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Needles, W. (1943). A Long-Term Study of the Experimental Neurosis in the Sheep and Dog with Nine Case Histories: By O. D. Anderson and Richard Parmenter. Psychosomatic Med. Monograph Vol. II, Nos. III and IV. Washington: National Research Council, 1941. 150 pp.. Psychoanal Q., 12:578-581.

(1943). Psychoanalytic Quarterly, 12:578-581

A Long-Term Study of the Experimental Neurosis in the Sheep and Dog with Nine Case Histories: By O. D. Anderson and Richard Parmenter. Psychosomatic Med. Monograph Vol. II, Nos. III and IV. Washington: National Research Council, 1941. 150 pp.

Review by:
William Needles

Out of a total of twenty-eight sheep and twenty-six dogs studied, the authors succeeded in inducing an experimental 'neurosis' in seven sheep and three dogs. The dogs with experimental neurosis were observed over a period of four years and the sheep for twelve years.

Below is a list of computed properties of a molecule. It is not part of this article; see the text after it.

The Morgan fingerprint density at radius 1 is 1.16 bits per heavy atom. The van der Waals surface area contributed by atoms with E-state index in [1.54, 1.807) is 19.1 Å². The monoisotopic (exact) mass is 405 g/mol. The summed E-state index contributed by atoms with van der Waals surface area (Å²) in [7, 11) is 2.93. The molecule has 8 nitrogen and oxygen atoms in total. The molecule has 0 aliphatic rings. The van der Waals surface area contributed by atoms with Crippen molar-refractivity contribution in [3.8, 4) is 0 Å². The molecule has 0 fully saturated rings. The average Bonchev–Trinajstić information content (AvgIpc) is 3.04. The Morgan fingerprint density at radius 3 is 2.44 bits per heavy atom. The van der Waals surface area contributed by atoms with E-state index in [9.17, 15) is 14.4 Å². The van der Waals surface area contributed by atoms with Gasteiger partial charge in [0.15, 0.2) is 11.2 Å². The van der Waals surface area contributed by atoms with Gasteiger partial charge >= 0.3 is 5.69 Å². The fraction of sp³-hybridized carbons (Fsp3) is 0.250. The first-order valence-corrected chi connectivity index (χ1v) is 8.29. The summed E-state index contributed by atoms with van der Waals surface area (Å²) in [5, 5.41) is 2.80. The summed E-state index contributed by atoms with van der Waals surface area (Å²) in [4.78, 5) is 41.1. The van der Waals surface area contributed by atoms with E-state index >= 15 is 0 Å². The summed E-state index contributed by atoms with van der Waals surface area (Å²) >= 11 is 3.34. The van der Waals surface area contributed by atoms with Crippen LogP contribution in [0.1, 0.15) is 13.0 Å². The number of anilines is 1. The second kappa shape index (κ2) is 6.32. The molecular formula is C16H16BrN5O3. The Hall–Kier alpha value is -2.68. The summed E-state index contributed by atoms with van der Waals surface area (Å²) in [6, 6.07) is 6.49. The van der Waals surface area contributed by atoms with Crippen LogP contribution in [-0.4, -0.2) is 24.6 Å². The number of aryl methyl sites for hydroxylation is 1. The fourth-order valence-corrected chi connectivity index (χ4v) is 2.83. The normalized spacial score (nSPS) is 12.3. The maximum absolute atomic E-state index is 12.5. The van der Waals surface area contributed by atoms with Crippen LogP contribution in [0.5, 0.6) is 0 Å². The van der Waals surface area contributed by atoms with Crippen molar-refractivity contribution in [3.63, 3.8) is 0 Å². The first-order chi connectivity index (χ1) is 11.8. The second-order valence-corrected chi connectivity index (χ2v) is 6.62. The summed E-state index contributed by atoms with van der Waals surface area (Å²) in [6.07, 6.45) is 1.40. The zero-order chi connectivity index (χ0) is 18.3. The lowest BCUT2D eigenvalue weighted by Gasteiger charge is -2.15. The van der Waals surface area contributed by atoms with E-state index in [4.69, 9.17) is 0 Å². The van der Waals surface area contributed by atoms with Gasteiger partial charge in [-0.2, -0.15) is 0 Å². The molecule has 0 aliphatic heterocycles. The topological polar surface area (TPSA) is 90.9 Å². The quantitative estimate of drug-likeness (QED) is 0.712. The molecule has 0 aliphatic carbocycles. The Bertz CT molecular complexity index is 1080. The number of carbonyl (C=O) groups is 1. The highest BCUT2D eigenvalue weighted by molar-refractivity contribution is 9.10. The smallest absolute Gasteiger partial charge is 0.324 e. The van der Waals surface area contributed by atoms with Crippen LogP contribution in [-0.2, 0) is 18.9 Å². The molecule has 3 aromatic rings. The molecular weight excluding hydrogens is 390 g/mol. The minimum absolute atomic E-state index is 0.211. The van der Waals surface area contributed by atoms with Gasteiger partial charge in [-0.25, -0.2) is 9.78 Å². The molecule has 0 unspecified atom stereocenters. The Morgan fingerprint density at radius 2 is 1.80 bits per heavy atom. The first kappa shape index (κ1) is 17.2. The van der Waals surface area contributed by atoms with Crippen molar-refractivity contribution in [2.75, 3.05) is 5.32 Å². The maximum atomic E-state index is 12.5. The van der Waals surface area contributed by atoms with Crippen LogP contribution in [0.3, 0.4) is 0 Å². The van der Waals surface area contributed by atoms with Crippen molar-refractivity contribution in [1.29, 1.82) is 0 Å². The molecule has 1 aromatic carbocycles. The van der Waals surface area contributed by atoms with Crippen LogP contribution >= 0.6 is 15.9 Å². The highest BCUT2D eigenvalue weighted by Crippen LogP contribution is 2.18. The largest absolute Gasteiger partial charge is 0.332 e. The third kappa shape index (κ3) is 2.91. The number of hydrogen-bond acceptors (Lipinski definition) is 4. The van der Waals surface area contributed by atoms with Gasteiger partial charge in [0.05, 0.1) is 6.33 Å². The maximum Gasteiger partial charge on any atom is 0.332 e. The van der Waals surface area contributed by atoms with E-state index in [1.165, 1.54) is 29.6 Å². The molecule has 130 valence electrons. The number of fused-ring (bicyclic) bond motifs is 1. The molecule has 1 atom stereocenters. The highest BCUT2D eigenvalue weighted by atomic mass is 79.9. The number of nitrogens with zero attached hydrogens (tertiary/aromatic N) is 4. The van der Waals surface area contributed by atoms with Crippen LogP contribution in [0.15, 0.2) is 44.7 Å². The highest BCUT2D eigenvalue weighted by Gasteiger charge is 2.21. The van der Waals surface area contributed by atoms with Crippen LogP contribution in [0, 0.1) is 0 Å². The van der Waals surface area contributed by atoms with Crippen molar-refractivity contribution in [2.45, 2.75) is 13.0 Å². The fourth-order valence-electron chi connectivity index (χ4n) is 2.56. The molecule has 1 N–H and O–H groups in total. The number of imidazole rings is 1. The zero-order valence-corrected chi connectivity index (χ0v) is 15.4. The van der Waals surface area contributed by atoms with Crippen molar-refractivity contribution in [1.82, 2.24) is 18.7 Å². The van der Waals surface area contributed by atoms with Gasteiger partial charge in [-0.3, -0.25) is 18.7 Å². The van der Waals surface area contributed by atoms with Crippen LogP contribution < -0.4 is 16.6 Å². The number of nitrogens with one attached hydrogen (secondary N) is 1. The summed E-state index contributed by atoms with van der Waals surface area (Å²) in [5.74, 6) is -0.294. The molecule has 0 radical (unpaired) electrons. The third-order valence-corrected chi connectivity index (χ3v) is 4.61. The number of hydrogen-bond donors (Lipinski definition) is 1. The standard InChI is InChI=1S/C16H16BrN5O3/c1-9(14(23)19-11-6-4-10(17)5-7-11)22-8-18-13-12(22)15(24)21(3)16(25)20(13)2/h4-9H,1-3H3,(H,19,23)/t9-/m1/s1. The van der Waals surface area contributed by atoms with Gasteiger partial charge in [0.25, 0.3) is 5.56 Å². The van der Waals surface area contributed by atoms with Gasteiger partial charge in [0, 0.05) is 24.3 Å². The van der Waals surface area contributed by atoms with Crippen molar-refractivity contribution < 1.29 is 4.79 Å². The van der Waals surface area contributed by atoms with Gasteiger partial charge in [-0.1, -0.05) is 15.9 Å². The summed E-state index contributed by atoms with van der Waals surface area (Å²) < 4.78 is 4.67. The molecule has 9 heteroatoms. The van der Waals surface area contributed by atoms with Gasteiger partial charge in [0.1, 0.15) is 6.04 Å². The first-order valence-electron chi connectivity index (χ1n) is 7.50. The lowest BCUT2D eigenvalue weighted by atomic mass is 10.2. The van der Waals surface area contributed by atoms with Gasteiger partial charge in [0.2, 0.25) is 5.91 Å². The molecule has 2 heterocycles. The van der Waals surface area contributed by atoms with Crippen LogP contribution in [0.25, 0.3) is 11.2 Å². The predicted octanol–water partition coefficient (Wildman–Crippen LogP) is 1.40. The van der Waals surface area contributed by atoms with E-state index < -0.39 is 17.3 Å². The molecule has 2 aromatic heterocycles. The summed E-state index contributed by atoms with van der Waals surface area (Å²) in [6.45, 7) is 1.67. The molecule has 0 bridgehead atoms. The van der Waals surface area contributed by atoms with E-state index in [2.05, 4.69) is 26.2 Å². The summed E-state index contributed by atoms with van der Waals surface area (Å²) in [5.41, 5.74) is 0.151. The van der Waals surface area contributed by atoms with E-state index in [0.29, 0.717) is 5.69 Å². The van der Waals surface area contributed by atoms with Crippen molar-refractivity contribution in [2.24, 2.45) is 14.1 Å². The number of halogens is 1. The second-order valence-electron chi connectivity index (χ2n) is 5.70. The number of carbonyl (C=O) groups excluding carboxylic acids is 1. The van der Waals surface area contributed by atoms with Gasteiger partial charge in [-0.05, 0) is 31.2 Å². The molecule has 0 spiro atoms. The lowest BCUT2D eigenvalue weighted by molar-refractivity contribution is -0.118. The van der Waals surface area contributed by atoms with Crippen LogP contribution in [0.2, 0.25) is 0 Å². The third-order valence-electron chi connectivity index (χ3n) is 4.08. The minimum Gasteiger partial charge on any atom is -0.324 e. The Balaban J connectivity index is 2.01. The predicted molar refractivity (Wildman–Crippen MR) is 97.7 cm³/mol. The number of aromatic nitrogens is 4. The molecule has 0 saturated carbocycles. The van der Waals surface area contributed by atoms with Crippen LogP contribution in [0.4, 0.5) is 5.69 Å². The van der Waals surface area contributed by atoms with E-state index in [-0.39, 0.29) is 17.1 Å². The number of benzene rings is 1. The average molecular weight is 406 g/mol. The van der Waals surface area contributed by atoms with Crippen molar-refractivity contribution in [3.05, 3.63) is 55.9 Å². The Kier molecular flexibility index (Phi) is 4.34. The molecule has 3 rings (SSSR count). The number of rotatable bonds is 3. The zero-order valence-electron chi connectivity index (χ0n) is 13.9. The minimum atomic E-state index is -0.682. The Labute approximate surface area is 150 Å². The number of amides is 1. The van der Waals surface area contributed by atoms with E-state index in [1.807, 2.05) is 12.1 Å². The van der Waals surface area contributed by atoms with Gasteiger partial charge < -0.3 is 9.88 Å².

The first step in the experiment was the setting up of a conditioned reflex effected by utilizing a new method: a stimulus, such as a sound, was reënforced by the application of a mild electric shock to the forelimb of the animal; the motor response to the stimulus or the shock was a defensive flexion movement of the limb accompanied by movements of the head and trunk. To precipitate an experimental neurosis several measures were now introduced. One consisted of making the differentiation of stimuli difficult. It was found, for example, that the sheep formed a positive conditioned motor response to a metronome beating at the rate of 120 per minute, reënforced by a mild electric shock, and was able to distinguish between this metronome and one beating at the rate of 50 per minute and not reënforced by a shock. When the negative stimulus was then gradually advanced until the metronome rate was 100 per minute, discrimination broke down and experimental neurosis set in, while all conditioned responses disappeared. The same results were obtained when the procedure was varied so that, instead of the positive and negative stimuli alternating, a positive stimulus was succeeded by a long series of negative stimuli.

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